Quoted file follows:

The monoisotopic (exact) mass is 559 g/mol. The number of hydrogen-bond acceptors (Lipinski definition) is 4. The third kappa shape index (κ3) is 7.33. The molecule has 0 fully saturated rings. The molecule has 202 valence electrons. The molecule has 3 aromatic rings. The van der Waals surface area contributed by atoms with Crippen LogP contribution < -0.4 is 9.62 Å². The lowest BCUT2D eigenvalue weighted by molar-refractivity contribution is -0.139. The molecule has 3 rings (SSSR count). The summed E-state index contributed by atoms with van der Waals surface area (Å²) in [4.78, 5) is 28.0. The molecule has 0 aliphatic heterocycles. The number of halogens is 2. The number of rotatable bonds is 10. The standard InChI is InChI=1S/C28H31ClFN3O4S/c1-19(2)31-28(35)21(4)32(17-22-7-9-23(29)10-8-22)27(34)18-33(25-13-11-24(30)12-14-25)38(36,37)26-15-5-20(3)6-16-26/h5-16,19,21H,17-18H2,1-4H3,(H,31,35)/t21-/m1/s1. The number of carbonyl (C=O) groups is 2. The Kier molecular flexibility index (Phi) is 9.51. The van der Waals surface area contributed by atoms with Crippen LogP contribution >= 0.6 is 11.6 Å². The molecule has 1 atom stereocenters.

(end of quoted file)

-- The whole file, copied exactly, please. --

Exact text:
The monoisotopic (exact) mass is 559 g/mol. The number of hydrogen-bond acceptors (Lipinski definition) is 4. The third kappa shape index (κ3) is 7.33. The molecule has 0 fully saturated rings. The molecule has 202 valence electrons. The molecule has 3 aromatic rings. The van der Waals surface area contributed by atoms with Crippen LogP contribution < -0.4 is 9.62 Å². The lowest BCUT2D eigenvalue weighted by molar-refractivity contribution is -0.139. The molecule has 3 rings (SSSR count). The summed E-state index contributed by atoms with van der Waals surface area (Å²) in [4.78, 5) is 28.0. The molecule has 0 aliphatic heterocycles. The number of halogens is 2. The number of rotatable bonds is 10. The standard InChI is InChI=1S/C28H31ClFN3O4S/c1-19(2)31-28(35)21(4)32(17-22-7-9-23(29)10-8-22)27(34)18-33(25-13-11-24(30)12-14-25)38(36,37)26-15-5-20(3)6-16-26/h5-16,19,21H,17-18H2,1-4H3,(H,31,35)/t21-/m1/s1. The number of carbonyl (C=O) groups is 2. The Kier molecular flexibility index (Phi) is 9.51. The van der Waals surface area contributed by atoms with Crippen LogP contribution >= 0.6 is 11.6 Å². The molecule has 1 atom stereocenters.